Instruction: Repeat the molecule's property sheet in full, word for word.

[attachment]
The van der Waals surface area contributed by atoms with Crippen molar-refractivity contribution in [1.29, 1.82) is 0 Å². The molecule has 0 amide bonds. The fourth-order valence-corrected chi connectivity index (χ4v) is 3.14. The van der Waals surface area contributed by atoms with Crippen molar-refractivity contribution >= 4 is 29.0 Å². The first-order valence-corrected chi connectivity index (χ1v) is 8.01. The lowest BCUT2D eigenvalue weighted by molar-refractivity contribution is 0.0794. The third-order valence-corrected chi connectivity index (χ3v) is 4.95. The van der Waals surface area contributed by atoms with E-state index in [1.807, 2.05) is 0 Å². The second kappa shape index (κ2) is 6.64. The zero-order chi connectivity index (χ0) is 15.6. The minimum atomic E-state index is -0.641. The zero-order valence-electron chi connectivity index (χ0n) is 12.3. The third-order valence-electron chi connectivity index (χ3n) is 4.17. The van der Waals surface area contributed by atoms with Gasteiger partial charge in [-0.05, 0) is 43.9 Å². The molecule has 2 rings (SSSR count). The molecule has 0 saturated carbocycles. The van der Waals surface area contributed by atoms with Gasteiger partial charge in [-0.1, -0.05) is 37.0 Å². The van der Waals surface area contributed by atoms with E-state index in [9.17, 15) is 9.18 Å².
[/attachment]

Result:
The van der Waals surface area contributed by atoms with Crippen molar-refractivity contribution in [1.29, 1.82) is 0 Å². The molecule has 0 amide bonds. The fourth-order valence-corrected chi connectivity index (χ4v) is 3.14. The van der Waals surface area contributed by atoms with Crippen molar-refractivity contribution >= 4 is 29.0 Å². The first-order valence-corrected chi connectivity index (χ1v) is 8.01. The lowest BCUT2D eigenvalue weighted by molar-refractivity contribution is 0.0794. The third-order valence-corrected chi connectivity index (χ3v) is 4.95. The van der Waals surface area contributed by atoms with E-state index in [1.807, 2.05) is 0 Å². The second kappa shape index (κ2) is 6.64. The zero-order chi connectivity index (χ0) is 15.6. The minimum atomic E-state index is -0.641. The zero-order valence-electron chi connectivity index (χ0n) is 12.3. The third-order valence-electron chi connectivity index (χ3n) is 4.17. The van der Waals surface area contributed by atoms with Gasteiger partial charge in [-0.05, 0) is 43.9 Å². The molecule has 2 rings (SSSR count). The molecule has 0 saturated carbocycles. The van der Waals surface area contributed by atoms with Gasteiger partial charge in [-0.1, -0.05) is 37.0 Å². The van der Waals surface area contributed by atoms with E-state index in [9.17, 15) is 9.18 Å².